– There are very few CSAs with home delivery.  Almost all  CSAs, however, have a variety of pick-up locations, so look for one in your neighborhood or near your work.   (Note: Many farms will will add new pick-up locations for those willing to host a pick-up site at their home or place of work, particularly in neighborhoods they don’t currently serve.)

    With the rapid proliferation of CSAs across the country, it’s now pretty easy to to find a CSA in your area.   A quick internet search for “CSA” or “Community Supported Agriculture” in your city will point you in the right direction.  Additionally, you can also contact local Buy Fresh Buy Local chapters to find CSA farms in your area.

    Many CSAs sell out well before the season begins, so don’t wait too long to seek out and find a CSA that’s right for you!


  2. Thinking Green, Ready For Spring …& Loving Kale

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    Kale Chips

    Kale Chips

    Kale and other cold weather greens are one of the first fresh, seasonal veggies to pop up as farmers markets reopen for the spring. Here are two of our favorites:  Kale Chips and Kale Pesto.

    Grab a few bunches of  early spring kale and enjoy!

    Kale Chips

    Super Easy! But, beware, these are addictive!!!


    • 1 bunch curly kale, rinsed, dried, stems removed, leaves torn into 3” pieces
    • 1-2 tablespoons extra virgin olive oil
    • ¼ teaspoon salt


    Toss rinsed and dried (very important!) kale with olive oil and salt. Place in a single layer on a parchment-lined baking sheet. Bake at 300° for 20-30 minutes, or until crisp, watching carefully so they don’t burn.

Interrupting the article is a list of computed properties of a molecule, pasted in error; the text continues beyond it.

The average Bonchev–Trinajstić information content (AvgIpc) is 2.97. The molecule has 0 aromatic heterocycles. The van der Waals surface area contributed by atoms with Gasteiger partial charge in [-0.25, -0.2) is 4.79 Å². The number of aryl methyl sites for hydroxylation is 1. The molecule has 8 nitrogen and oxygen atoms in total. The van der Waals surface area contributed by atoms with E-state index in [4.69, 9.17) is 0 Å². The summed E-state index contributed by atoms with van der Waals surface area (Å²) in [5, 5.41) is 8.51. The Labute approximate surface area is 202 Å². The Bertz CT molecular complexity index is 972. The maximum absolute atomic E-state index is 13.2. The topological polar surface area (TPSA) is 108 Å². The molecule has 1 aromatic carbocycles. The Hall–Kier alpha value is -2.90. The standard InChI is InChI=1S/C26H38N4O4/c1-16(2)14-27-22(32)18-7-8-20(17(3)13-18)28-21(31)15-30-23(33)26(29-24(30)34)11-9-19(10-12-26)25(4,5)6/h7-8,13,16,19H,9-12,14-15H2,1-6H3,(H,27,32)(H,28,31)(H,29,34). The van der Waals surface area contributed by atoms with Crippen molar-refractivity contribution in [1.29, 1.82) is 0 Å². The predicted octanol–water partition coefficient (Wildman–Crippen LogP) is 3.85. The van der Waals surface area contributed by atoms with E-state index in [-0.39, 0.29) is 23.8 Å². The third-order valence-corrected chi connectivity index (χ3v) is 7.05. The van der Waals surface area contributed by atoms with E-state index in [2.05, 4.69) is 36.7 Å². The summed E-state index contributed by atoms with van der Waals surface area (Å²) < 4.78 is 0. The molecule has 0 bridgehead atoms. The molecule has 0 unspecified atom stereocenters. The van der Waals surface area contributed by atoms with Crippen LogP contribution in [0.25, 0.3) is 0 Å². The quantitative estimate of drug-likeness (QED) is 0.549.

Excellent with Alaska Pure artisan sea salts!

    For Flavor Variations, add:

    • 1 teaspoon hot sauce (such as Siracha® or Tobacco®) for spicy chips

    • ½ teaspoon smoked paprika for smoky chips

    • zest of 1/2 lime and ½ teaspoon chili powder for lime-chili chips

    • 1 teaspoon soy sauce, 1 teaspoon sesame oil and 1-2 tablespoons sesame seeds for Asian chips

    Kale Pesto

    Yield: approximately 2 cups

    This delicious, healthful pesto is excellent with whole-wheat pasta, grilled chicken, and on flatbreads and sandwiches.


    • fresh garlic (5-10 cloves, to taste), peeled
    • 1/2 cup sunflower seeds
    • 3 large fresh bunches kale, rinsed
    • 1/2 cup extra virgin olive oil plus extra for topping
    • 1 cup grated Parmesan cheese
    • 1 teaspoon kosher salt
    • 1 teaspoon pepper
    • zest from 1/3 lemon


    Remove and discard ribs from the kale leaves. Steam the leaves for 5 minutes then plunge into a bowl of ice water to stop cooking. Drain well and squeeze out extra moisture.

    Place garlic cloves and sunflower seeds in the bowl of a food processor fitted with a metal blade. Pulse until finely chopped. Add in the steamed kale, pulse until finely chopped and combined with the nuts and garlic.

    Scrape into a mixing bowl. Stir in the olive oil, cheese, salt and pepper and lemon zest.

    Refrigerate for up to 1 week, or freeze for several months.

    For pasta with kale pesto, toss 1 cup pesto with one pound of freshly cooked pasta and 1/4 cup of pasta water. Top with shredded parmesan cheese.